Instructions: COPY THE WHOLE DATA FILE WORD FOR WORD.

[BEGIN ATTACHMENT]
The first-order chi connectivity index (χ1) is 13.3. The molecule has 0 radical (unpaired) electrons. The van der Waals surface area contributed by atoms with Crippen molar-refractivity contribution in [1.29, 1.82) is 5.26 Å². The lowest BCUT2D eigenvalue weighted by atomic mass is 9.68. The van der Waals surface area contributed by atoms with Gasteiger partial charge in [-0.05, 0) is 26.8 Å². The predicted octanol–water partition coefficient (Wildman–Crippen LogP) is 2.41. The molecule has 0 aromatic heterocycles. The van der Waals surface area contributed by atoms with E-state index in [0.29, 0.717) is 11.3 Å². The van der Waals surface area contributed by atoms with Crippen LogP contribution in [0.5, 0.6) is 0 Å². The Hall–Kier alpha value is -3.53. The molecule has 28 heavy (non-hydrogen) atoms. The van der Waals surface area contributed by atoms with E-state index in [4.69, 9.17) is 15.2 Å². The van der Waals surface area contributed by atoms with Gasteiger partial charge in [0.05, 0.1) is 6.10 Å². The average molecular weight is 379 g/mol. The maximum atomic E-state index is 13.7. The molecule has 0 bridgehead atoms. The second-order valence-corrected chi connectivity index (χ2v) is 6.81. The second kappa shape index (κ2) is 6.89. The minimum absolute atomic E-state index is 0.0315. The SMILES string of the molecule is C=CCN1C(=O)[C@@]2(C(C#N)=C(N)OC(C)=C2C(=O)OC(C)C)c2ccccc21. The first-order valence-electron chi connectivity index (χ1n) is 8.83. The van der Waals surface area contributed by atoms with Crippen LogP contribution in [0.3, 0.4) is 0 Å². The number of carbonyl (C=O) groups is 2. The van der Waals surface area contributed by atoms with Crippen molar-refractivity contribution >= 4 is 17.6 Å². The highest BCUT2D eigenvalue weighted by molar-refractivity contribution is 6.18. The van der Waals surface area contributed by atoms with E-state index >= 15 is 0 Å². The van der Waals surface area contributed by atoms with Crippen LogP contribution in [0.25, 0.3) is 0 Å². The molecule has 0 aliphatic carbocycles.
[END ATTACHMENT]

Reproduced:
The first-order chi connectivity index (χ1) is 13.3. The molecule has 0 radical (unpaired) electrons. The van der Waals surface area contributed by atoms with Crippen molar-refractivity contribution in [1.29, 1.82) is 5.26 Å². The lowest BCUT2D eigenvalue weighted by atomic mass is 9.68. The van der Waals surface area contributed by atoms with Gasteiger partial charge in [-0.05, 0) is 26.8 Å². The predicted octanol–water partition coefficient (Wildman–Crippen LogP) is 2.41. The molecule has 0 aromatic heterocycles. The van der Waals surface area contributed by atoms with E-state index in [0.29, 0.717) is 11.3 Å². The van der Waals surface area contributed by atoms with Crippen LogP contribution in [0.5, 0.6) is 0 Å². The Hall–Kier alpha value is -3.53. The molecule has 28 heavy (non-hydrogen) atoms. The van der Waals surface area contributed by atoms with E-state index in [4.69, 9.17) is 15.2 Å². The van der Waals surface area contributed by atoms with Gasteiger partial charge in [0.05, 0.1) is 6.10 Å². The average molecular weight is 379 g/mol. The maximum atomic E-state index is 13.7. The molecule has 0 bridgehead atoms. The second-order valence-corrected chi connectivity index (χ2v) is 6.81. The second kappa shape index (κ2) is 6.89. The minimum absolute atomic E-state index is 0.0315. The SMILES string of the molecule is C=CCN1C(=O)[C@@]2(C(C#N)=C(N)OC(C)=C2C(=O)OC(C)C)c2ccccc21. The first-order valence-electron chi connectivity index (χ1n) is 8.83. The van der Waals surface area contributed by atoms with Crippen LogP contribution in [0.3, 0.4) is 0 Å². The number of carbonyl (C=O) groups is 2. The van der Waals surface area contributed by atoms with Crippen molar-refractivity contribution >= 4 is 17.6 Å². The highest BCUT2D eigenvalue weighted by molar-refractivity contribution is 6.18. The van der Waals surface area contributed by atoms with E-state index >= 15 is 0 Å². The van der Waals surface area contributed by atoms with Crippen LogP contribution in [0.25, 0.3) is 0 Å². The molecule has 0 aliphatic carbocycles.